The Orioles have money to spend — perhaps as much as $17 million for this upcoming season — and are still looking to do so, according to the club's top executive.
Japanese right-hander Masahiro Tanaka signed a seven-year, $155 million deal with the New York Yankees on Wednesday as the free-agent market appeared to open for a second act.
The ongoing negotiations with Tanaka — which did not include the Orioles, who never agreed to pay the $20 million posting fee to talk with him — seemingly had held free agency hostage after a flurry of activity in early December.
"The market was frozen for a while," Orioles executive vice president Dan Duquette said. "But things are starting to move again. We'll have to see how the market develops, but we've been talking to some other pitchers."
Duquette again stressed that adding starting pitching remains his top priority, and he said the club's 2014 payroll may still reach $100 million. It was approximately $92 million to start the 2013 season; it's now estimated at $82 million to $83 million with Opening Day just over two months away.
"We have resources to extend our payroll. Our payroll is going to be closer to $100 million this year," Duquette said. "Having said that, we are going to need to work internally with our young pitchers to bring them along."
Duquette continued: "This year, if you said $100 [million], that would be reasonable. I think over the course of four years, we have been expanding our payroll. But we are going to stay within the resources of the market."
There are currently five starting pitchers, all right-handers, who are considered the best available: Matt Garza, Ervin Santana, Ubaldo Jimenez, Bronson Arroyo and A.J. Burnett.
Burnett might be the most intriguing to the Orioles because he lives in Monkton, wants to spend more time with his family and, at age 37, would not be looking for a long-term deal. But Burnett hasn't given any indication whether he wants to pitch again or simply will retire.
Arroyo, who will be 37 in February, seems like the best fit since he is an established innings-eater who will not require a commitment beyond three years. But that third year has been a sticking point with the Orioles, who have had ongoing discussions with Arroyo's agent.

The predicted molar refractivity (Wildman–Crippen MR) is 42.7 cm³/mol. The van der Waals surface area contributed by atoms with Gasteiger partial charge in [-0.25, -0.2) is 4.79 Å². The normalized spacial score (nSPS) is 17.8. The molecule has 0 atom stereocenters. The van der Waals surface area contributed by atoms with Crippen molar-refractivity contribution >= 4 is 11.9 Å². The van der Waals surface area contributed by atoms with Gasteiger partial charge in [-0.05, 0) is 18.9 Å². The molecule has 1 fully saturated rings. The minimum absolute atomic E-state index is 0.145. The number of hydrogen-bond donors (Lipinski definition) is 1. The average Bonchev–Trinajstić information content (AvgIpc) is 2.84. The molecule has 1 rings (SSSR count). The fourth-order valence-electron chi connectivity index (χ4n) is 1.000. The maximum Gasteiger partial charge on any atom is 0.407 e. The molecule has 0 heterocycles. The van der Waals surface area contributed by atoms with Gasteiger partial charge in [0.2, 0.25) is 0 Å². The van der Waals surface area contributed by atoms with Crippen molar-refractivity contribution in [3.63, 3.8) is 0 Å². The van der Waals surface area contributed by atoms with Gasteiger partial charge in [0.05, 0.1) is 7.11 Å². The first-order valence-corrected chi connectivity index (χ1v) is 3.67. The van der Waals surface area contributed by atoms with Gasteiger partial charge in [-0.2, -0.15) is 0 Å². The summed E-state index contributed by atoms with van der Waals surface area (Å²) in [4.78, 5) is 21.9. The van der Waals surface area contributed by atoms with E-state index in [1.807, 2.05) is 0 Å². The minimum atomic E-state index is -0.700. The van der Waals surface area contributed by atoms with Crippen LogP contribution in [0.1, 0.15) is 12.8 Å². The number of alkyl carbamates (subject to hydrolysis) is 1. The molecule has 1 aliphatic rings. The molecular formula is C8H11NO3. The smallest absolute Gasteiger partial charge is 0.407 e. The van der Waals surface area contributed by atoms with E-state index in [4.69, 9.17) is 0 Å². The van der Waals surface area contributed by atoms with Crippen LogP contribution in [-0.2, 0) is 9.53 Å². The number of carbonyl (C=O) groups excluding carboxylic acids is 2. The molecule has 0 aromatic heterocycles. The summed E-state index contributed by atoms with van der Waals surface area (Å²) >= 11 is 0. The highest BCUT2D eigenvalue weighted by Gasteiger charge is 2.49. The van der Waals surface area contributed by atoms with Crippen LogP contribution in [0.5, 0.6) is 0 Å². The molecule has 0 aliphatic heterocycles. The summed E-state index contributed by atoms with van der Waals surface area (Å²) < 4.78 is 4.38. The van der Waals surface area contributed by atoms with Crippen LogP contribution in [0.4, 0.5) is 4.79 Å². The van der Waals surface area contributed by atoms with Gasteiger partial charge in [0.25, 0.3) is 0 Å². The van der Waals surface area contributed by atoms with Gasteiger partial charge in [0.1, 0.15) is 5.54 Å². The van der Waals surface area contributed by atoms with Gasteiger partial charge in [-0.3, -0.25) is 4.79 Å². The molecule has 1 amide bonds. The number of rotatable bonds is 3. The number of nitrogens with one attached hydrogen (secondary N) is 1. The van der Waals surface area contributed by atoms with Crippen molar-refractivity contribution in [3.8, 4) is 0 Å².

Garza is widely considered the most talented of the group, but he also likely will be the most expensive and almost certainly will command a contract of at least four years — something the Orioles have never given to a free-agent pitcher.
Jimenez and Santana also are expected to receive lucrative, multiyear deals and come with an added burden — whoever signs them must forfeit a draft pick. In the Orioles' case, it would cost them the 17th overall pick next year.
That's something Duquette said he could live with, if it is the right situation. But he said his philosophy hasn't changed on that, even though several players attached to draft picks are still unsigned.
"We would take a look at that if it makes sense for us," Duquette said. "The first-round pick and the talent [you'd have to give up] is one part of the equation. The talent of the player we signed is another, and what we'd have to pay him, that's the third part of the equation. But we could take a look at that."
With the signing of Tanaka, who was 24-0 with a 1.27 ERA for the Rakuten Golden Eagles last season, the Yankees now have eight players with a 2014 salary of at least $15 million (nine counting the suspended Alex Rodriguez). The rest of the American League East has just five total; the Orioles have one, right fielder Nick Markakis.
Furthermore, the Yankees have signed five players this offseason — Tanaka, Jacoby Ellsbury, Brian McCann, Carlos Beltran and Hiroki Kuroda, who re-signed — for a combined $91 million in 2014 salary. That's more than the Orioles' current payroll.
Duquette is unfazed.
"That's the Yankees," he said. "I like to focus on the people we have. And we do have some young pitchers that are going to develop into good major leaguers."
He then named prospects such as Eduardo Rodriguez, Tim Berry, Mike Wright, Kevin Gausman and Dylan Bundy as examples of pitchers who can help the Orioles take the next step without going outside of the organization.
"The only way we are really going to be able to compete is if we bring up a steady stream of players through our farm system," Duquette said. "We have some young players in our farm system that I think will come up and contribute to our team this year."